Secondly, I should like to ask the noble Lord how he reconciles that with the reply which he gave to my question; namely, that there is no intention on the part of the Government to weaken the democratic element within the Police Service. It is quite evident that if for the first time lay magistrates are to be included on the Police Negotiating Board, there is a dilution of the power of local authorities and central Government. This, in my opinion, confirms the trend we have seen in the Police Service ever since the 1964 Bill, of an insidious wearing away of the democratic responsibility for the police forces in this country.

4 p.m.


My Lords, with regard to the point which the noble Lord, Lord Sefton, has raised, this of course was the intention of the report of the committee under the chairmanship of the noble and learned Lord, Lord Edmund-Davies, upon which the drafting of this Bill is based. It is for that reason that one-third of the official side of the Police Negotiating Board shall be magistrates. The composition of the board, as the noble Lord will notice if he cares to glance yet again at the Bill, is provided for in Clause 1(3): … the board shall be established in accordance with … consultations between the Secretary of State and … those who make up the board. These consultations have been undertaken, and it has now been agreed that this shall be the make-up of the board.

I was grateful to the noble Lord, Lord Boston of Faversham, for what he said. He reminded us that perhaps the most substantive matter which was raised by several noble Lords, of whom he was one, when the Bill was first debated on Second Reading, was whether in fact there would be an independent secretariat. It was provided for as a matter of principle in the Bill, and it is because Clause 1(3), which I have just mentioned in reply to the noble Lord, Lord Sefton, lays a duty that there shall be consultation between the Government and the authorities making up the board, that it is not written on the face of the Bill that the independent secretariat shall be part of the machinery of the board.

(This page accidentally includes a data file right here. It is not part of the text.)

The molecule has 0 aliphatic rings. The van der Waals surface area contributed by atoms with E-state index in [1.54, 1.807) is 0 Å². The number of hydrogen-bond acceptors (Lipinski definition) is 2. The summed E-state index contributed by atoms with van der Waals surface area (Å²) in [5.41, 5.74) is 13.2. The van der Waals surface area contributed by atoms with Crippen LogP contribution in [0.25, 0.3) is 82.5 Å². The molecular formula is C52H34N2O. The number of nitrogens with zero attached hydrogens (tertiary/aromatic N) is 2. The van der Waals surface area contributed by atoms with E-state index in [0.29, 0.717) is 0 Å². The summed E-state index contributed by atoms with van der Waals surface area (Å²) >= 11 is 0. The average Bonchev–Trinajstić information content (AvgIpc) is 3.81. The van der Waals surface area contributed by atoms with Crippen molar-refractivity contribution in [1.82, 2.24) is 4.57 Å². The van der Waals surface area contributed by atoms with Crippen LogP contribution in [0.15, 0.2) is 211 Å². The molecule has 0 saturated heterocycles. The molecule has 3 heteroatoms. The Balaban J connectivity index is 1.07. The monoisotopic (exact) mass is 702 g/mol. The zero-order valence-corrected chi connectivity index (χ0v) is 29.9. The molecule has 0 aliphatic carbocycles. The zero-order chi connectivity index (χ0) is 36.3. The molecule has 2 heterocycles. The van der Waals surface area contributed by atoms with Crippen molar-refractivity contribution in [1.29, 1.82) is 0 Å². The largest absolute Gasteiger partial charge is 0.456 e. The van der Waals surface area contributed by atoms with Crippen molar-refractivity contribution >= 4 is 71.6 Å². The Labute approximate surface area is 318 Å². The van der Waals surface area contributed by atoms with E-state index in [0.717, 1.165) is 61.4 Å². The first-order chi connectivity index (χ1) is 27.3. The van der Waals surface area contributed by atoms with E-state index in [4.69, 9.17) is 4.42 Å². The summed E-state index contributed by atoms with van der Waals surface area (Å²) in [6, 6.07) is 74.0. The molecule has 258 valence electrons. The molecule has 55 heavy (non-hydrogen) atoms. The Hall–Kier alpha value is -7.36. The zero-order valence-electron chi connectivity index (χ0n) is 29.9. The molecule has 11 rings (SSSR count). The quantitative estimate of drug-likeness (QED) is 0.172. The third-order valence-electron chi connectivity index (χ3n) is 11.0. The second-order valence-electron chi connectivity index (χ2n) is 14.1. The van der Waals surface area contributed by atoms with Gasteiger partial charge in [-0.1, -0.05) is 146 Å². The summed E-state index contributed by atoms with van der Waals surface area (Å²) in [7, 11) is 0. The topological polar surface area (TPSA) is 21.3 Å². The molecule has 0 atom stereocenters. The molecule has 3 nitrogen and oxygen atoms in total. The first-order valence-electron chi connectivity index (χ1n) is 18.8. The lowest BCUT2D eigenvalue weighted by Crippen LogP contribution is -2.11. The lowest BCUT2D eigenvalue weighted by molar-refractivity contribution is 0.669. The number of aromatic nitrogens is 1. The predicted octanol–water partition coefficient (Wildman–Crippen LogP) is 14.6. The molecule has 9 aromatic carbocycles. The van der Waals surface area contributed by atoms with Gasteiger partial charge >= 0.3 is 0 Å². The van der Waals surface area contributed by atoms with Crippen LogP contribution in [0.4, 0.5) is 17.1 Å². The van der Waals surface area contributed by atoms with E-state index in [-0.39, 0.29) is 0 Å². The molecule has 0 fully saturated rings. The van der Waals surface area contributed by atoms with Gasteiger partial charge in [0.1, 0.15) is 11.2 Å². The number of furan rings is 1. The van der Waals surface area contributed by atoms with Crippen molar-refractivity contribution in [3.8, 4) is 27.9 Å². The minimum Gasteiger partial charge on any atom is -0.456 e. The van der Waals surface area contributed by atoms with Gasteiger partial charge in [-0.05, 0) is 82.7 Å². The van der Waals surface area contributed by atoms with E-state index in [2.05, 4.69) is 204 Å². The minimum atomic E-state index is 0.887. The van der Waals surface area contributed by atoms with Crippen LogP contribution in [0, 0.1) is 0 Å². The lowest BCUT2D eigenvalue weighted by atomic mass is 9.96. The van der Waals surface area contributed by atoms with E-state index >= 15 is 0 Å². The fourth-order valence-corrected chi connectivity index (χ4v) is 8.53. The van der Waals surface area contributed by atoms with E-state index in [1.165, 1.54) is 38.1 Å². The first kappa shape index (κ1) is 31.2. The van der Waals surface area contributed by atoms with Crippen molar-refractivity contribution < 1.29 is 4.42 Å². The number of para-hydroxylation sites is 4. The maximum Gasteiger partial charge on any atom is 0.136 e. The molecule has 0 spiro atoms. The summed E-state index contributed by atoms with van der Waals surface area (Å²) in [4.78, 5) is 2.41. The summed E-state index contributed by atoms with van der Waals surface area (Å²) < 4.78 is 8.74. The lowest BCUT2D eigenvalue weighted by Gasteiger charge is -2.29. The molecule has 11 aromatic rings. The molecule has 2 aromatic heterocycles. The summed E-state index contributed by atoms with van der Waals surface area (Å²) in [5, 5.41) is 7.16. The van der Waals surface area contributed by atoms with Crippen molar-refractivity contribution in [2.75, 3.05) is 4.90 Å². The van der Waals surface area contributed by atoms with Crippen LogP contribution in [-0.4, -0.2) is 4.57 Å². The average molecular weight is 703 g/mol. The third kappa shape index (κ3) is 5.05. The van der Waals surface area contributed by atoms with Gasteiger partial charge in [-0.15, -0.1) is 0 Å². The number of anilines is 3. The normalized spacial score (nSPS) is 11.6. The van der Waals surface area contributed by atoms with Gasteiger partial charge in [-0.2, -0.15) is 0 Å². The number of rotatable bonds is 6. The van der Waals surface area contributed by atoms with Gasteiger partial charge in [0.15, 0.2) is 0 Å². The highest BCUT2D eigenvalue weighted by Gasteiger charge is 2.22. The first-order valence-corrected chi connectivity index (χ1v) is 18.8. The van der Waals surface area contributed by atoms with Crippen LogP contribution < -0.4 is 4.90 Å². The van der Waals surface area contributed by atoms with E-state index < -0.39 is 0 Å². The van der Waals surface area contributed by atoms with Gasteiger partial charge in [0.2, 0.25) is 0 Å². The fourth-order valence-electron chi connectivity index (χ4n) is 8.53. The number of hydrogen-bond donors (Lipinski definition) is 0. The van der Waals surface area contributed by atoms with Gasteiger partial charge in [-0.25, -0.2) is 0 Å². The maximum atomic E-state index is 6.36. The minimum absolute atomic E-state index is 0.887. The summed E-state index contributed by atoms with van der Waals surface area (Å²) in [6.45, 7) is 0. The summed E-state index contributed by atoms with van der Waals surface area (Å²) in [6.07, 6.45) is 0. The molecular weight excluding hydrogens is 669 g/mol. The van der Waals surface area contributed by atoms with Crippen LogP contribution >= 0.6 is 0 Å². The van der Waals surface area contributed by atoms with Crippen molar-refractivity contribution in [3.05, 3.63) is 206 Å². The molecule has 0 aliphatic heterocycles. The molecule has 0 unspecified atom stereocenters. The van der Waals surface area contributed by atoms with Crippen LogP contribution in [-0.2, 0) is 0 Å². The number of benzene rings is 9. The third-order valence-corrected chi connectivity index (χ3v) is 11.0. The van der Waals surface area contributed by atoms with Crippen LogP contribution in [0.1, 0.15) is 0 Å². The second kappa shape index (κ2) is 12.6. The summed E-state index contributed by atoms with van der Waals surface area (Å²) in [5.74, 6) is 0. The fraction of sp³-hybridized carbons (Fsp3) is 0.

I repeat, these consultations have been undertaken, and I should like to make it crystal clear that all are agreed that the independent secretariat shall exist and it is indeed being provided by the Office of Manpower Economics. I think it only remains for me to thank noble Lords who have taken part in the discussions on this short but extremely important Bill for their work on it as it has gone through your Lordships' House.


My Lords, I do not very often detain the House, but before the noble Lord sits down, may I ask him to deal with two specific points. Perhaps it is unusual to ask the noble Lord's opinion, but is it not a fact that this does dilute the democratic control of the police forces; and, secondly, will he make it clear whether or not the local authority associations resisted to the end the idea of lay magistrates being put on the board?


My Lords, it reflects the make-up of police authorities throughout the country and therefore seems self-evidently right. Certainly it appeared self-evidently right to the committee under the noble and learned Lord, Lord Edmund-Davies, and I think it appears self-evidently right to those who now make up the board, because my answer to the second point which the noble Lord has raised is, Yes, indeed. The local authorities pointed out very strongly to my right honourable friend the Secretary of State the difficulties which they saw in this, but after consultations between the local authorities and my right honourable friend, it has been agreed that this is the way in which the board shall be constituted.


My Lords, can the Minister inform me as to how this is interpreted in Scotland? Since the wiping out of burgh courts I do not think that the term "lay magistrate" has much effect now, and this Bill deals with Scotland as well as England and Wales.


My Lords, the noble Lord has bowled me rather a fast ball, and I shall have to write to him on that point.

Read 3a, an Amendment (privilege) made; Bill passed, and sent to the Commons.